conceptual understanding

Frame and Canvas for Student Designed Assessment

Self-directed change as performance of understanding

In every unit of inquiry there is potential for student-generated assessment. As learning is a response to deliberately designed experiences, learning is a change in the learner’s skills, knowledge, understanding as well as post-unit decisions or actions. Action as a result of learning can be owned and led by students. Teachers provide the frame for learning, but what’s on the canvas belongs to the student.

Contextual framework of a unit on Change and Relationships

The problem that prompted the interdisciplinary unit “Be the Change” was a set of behavioral habits of many members of a class. Many members of this (middle school) class for which the unit was designed had poor impulse control exhibited by behaviors like talking over each other because they did not practice wait time or did not subscribe to the classroom agreements for supporting own and others’ learning. As a result of these unproductive habits, learning was often interrupted in the class, and over the years the students had developed many conceptual gaps, which emerged in underachievement in a wide range of subjects.

Conceptual frame of the unit

The team of teachers approached the unit design with their own questions from the context in which they wanted to impact the students’ thinking, and these questions reflected how the students would learn in the unit. The teachers asked:

  • How might students learn through the concepts so that their own choices change their behavior?
  • How might students learn about how the brain and cognition command outwardly expressed behavior?
  • How might students apply their learning in authentic ways relevant to themselves?
  • What sort of summative task would sustain students-led action?

These questions became the teachers’ context for the overarching goals for student learning in the unit. The design considerations inherent in the teachers’ questions gave them the goal of helping students to learn that “Change in how a person feels, thinks and acts can change how they perceive, understand and form relationships.” This became the statement of understanding in the unit. Through the unit, students might attain the concept of change as it pertained to thinking and resultant behavior. Through the conceptual learning of concepts patterns and relationships, students might learn of the relationships between how their thinking affected how they perceived others and themselves. Through the content illustrating the concepts, students might learn specific ways by which cognition controlled behavior. Through the open-ended task of the unit, students might find ways to sustain a change in their behavior as a result of learning.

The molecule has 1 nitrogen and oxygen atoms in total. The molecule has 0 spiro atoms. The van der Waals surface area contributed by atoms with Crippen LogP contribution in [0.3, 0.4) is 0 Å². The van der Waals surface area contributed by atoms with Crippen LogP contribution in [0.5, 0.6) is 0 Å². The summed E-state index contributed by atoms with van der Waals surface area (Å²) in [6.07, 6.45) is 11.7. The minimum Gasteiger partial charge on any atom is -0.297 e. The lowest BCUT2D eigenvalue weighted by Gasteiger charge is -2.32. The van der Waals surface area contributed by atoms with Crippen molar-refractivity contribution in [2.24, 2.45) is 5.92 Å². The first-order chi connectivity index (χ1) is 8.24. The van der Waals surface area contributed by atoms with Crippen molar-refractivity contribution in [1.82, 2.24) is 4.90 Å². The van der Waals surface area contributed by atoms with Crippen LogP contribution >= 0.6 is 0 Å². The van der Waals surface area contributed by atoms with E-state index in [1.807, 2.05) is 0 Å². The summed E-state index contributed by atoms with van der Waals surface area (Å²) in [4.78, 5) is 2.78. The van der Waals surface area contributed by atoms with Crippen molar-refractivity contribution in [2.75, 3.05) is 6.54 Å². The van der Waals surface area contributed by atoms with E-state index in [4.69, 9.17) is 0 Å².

The teachers created a few guiding questions for the unit designed to guide the conceptual inquiry.

  • Factual question: How does the brain work that results in how people feel, think and act?
  • Conceptual questions: How do people learn? How do people change because of what they learn?
  • Debatable question: To what extent can we change ourselves and change our relationships?

Construct of the unit

Prior to beginning the unit, the teachers had facilitated essential agreements between teachers and the class. They had dialogued about the expectations of the school and asked the students to discuss with them the behaviors, which would allow the students to express the expectations in how they behaved. These agreements became the basis for classroom management protocols used in each class the students attended. The agreements were made the year prior to the unit itself; these agreements had been revisited in the year when the unit was conceived just before it was taught. The need for the inquiry stemmed from the persisting habits which hindered the students’ learning.

The teachers used the authentic context of the conflicts that resulted between students and other students, conflicts between students and teachers, as the basis for the unit of inquiry. This global context of Identities and relationships was real to the individuals who spent time learning together every day, and created a significant cognitive landscape for learning in the unit.

The content the teachers prepared consisted of knowledge about how people learn. How people learn was explored in depth through texts on how the brain learns and how habits form.

A menu of texts were prepared by the teachers, ranging from a popular science article on brain function and habits, a set of Youtube videos explaining aspects of how the brain learned, parts of the brain, how habits are formed, TED videos to provoke thinking and questioning by the students. Interacting with the materials, students began to form connections between the brain and how the brain learned, and how personal ways to learn become habits, for instance how patterns of thinking affect how people perceive tasks or challenges, which was a conclusion students arrived at as they exhausted their factual study. As students began to grow in their understanding of the connections between the brain and learning, students began to ask their own questions. A research frenzy ensued, driven by students’ curiosity about their own individual learning. Their questions stemmed from personal concerns, like “Will less sleep make me less smart?” and “Do video games really harm children?” and “Is personality permanent?”